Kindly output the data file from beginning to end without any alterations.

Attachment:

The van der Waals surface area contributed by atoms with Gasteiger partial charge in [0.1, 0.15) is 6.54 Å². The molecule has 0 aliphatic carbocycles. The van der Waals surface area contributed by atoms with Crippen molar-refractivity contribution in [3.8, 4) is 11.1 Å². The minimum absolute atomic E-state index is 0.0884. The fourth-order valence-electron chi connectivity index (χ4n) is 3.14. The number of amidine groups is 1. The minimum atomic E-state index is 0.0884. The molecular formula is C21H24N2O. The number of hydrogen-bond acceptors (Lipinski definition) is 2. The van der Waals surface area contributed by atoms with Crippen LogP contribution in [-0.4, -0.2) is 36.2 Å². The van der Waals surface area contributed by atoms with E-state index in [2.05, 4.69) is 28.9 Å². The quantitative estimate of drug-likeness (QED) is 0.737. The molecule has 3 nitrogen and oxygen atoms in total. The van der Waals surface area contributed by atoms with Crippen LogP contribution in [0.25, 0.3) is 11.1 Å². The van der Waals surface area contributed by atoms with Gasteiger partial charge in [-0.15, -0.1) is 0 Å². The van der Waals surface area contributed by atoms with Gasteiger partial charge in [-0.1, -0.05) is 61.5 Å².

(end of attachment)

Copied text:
The van der Waals surface area contributed by atoms with Gasteiger partial charge in [0.1, 0.15) is 6.54 Å². The molecule has 0 aliphatic carbocycles. The van der Waals surface area contributed by atoms with Crippen molar-refractivity contribution in [3.8, 4) is 11.1 Å². The minimum absolute atomic E-state index is 0.0884. The fourth-order valence-electron chi connectivity index (χ4n) is 3.14. The number of amidine groups is 1. The minimum atomic E-state index is 0.0884. The molecular formula is C21H24N2O. The number of hydrogen-bond acceptors (Lipinski definition) is 2. The van der Waals surface area contributed by atoms with Crippen LogP contribution in [-0.4, -0.2) is 36.2 Å². The van der Waals surface area contributed by atoms with E-state index in [2.05, 4.69) is 28.9 Å². The quantitative estimate of drug-likeness (QED) is 0.737. The molecule has 3 nitrogen and oxygen atoms in total. The van der Waals surface area contributed by atoms with Crippen LogP contribution in [0.25, 0.3) is 11.1 Å². The van der Waals surface area contributed by atoms with Gasteiger partial charge in [-0.15, -0.1) is 0 Å². The van der Waals surface area contributed by atoms with Gasteiger partial charge in [-0.1, -0.05) is 61.5 Å².